Notable alums


Natural sciences


Social sciences


Business and NGOs


Politics and civil service






See also



  1. ^ The percentages would be lower if one only counted the scholars studying at universities in Germany
  2. ^ Universities with more than 5 Studienstiftung scholars


  1. ^ "Begabtenförderungswerke: Die 13 Stipendiengeber im Überblick". myStipendium (in German). 12 April 2016. Retrieved 9 July 2021.
  2. ^ "Begabtenförderungswerke". fowid.de (in German). 31 August 2020. Retrieved 9 July 2021.
  3. ^ "Studienstiftung mit technischen Problemen". Der Tagesspiegel Online (in German). Retrieved 9 July 2021. Eine Förderung durch die Studienstiftung des Deutschen Volkes ist nicht nur wegen des monatlichen Förderbetrages attraktiv. Das Stipendium gilt auch als höchste Auszeichnung im Feld akademischer Begabtenförderung.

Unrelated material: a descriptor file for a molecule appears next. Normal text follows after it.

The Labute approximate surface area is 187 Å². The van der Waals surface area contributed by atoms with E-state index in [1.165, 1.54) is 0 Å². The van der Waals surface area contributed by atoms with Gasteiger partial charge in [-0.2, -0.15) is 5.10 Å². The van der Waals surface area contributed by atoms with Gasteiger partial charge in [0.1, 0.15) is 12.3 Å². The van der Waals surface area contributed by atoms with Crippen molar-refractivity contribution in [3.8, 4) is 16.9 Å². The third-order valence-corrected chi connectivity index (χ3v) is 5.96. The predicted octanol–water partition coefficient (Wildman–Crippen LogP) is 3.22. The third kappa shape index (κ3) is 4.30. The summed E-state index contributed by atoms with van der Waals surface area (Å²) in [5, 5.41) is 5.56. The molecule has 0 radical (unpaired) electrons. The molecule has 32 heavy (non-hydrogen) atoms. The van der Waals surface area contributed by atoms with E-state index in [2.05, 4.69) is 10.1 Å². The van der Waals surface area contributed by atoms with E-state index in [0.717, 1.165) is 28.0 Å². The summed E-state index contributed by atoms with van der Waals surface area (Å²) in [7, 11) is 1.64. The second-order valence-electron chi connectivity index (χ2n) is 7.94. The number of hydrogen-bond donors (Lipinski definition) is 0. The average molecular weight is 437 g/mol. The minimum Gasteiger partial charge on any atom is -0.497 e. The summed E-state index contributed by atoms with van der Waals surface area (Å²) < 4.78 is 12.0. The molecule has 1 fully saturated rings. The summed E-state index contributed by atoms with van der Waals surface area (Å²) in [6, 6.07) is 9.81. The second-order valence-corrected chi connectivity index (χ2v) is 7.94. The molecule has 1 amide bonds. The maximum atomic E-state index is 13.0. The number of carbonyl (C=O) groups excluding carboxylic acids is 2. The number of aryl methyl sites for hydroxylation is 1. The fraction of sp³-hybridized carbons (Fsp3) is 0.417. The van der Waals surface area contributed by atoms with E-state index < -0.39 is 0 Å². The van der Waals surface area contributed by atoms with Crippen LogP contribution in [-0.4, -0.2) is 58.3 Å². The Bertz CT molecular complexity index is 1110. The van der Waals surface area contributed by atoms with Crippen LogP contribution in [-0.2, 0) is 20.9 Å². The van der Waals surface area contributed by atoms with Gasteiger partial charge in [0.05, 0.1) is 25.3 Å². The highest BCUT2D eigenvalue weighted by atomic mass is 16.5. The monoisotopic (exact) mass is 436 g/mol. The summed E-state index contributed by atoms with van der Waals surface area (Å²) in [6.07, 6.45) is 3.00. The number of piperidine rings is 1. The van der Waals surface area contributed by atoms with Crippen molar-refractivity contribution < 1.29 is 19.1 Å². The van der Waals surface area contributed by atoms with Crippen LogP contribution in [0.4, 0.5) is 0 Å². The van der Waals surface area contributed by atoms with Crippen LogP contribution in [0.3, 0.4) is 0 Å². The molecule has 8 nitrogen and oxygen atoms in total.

4. ^ "Facts and figures | Studienstiftung des deutschen Volkes". www.studienstiftung.de. Retrieved 26 July 2021.
  5. ^ "Schirmherr | Studienstiftung des deutschen Volkes". www.studienstiftung.de. Retrieved 9 May 2021.
  6. ^ BMBF-Internetredaktion. "Die Begabtenförderungswerke – BMBF". Bundesministerium für Bildung und Forschung – BMBF (in German). Retrieved 9 May 2021.
  7. ^ "Jahresbericht | Studienstiftung des deutschen Volkes". www.studienstiftung.de. Retrieved 9 May 2021.
  8. ^ "Daten und Fakten". Archived from the original on 24 September 2015. Retrieved 28 June 2015.
  9. ^ "Facts and figures | Studienstiftung des deutschen Volkes". www.studienstiftung.de. Retrieved 9 May 2021.
  10. ^ Lehn, Das Gespräch Führte Birgitta Vom (13 April 2008). "Elite sein wird einfacher". DIE WELT. Retrieved 9 May 2021.